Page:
Meena Kumar shines as the golden-hearted Pakeezah in the beloved mujra song “Chalte Chalte.”

For our next song, we provide an English translation of the timeless lyrics of Pakeezah’sChalte Chalte.” The film Pakeezah (1971) instantly reached legendary Bollywood status upon its release, due in part to the ethereal musical score, brilliant Urdu dialogue, lavish sets, but also from its star Meena Kumari’s untimely death within a week of the premiere. This song is known everywhere, and the beauty of Meena and Lata’s performance truly speaks for itself. My parents have old home videos of 4-year-old me draping a chunni on my head and attempting to dance and sing along with her during this song. It’s hard to put that kind of impact into words, but you can tell it’s profound.

Anyway.

Meena Kumari dazzles her audience with “Chalte Chalte” in Pakeezah (1971)

An interesting facet of this song is the interwoven theme of the train ride. For anyone familiar with film theory, “the train” has a fascinating and critically important role in cinematic history across the globe. Likened to films themselves, the train transports you to a different world and takes you on a brief journey that can leave you different from when you started. It is a theme heavily explored by early French filmmakers first experimenting with the medium (you may remember the loving references to the Lumiere brother’s Arrival of a Train at La Ciotat Station (1895) in Hugo!), and in Indian cinema, trains play no less an important role. Like Satyajit Ray’s famous Pather Panchali (1955) which pivoted on the introduction of a train whistle across the quiet sugarcane fields, so too does the world of Pakeezah hinge on the sound of a distant train whistle incorporated into the score at the end of the song. For trains can represent that journey from tradition to modernity, from reality to fantasy, and for Pakeezah as well as Kamal Amrohi’s viewers entering a hidden, dying world of ornamentation, the train is a vehicle of escape.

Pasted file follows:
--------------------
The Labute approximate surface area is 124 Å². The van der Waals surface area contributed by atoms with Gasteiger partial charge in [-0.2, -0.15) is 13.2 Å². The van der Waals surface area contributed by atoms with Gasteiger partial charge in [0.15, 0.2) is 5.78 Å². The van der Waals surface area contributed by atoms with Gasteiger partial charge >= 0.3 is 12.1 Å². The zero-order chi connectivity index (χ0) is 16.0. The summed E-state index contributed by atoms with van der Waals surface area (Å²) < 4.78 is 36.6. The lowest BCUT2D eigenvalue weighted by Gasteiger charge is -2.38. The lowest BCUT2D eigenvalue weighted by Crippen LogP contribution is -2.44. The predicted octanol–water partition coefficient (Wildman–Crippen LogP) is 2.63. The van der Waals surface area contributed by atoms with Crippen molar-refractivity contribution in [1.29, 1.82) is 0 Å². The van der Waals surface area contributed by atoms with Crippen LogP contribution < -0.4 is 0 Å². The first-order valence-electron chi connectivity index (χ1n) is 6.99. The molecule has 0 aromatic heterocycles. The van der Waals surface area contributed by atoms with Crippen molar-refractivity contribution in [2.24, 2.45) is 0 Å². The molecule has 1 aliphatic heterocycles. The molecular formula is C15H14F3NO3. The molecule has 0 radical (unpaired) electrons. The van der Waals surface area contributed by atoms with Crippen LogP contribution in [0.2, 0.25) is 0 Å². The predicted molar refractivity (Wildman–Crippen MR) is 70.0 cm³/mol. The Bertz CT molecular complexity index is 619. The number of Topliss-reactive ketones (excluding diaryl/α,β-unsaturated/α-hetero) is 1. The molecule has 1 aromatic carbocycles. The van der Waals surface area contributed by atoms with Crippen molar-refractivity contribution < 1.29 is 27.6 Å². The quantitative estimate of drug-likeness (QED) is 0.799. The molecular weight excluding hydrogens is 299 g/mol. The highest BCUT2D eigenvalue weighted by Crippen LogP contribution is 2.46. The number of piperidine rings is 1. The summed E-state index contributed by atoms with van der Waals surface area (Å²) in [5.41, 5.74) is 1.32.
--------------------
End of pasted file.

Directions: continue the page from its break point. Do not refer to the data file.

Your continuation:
Gesturing to the moon, Meena Kumari waits for her mysterious admirer to find her again in Pakeezah (1971)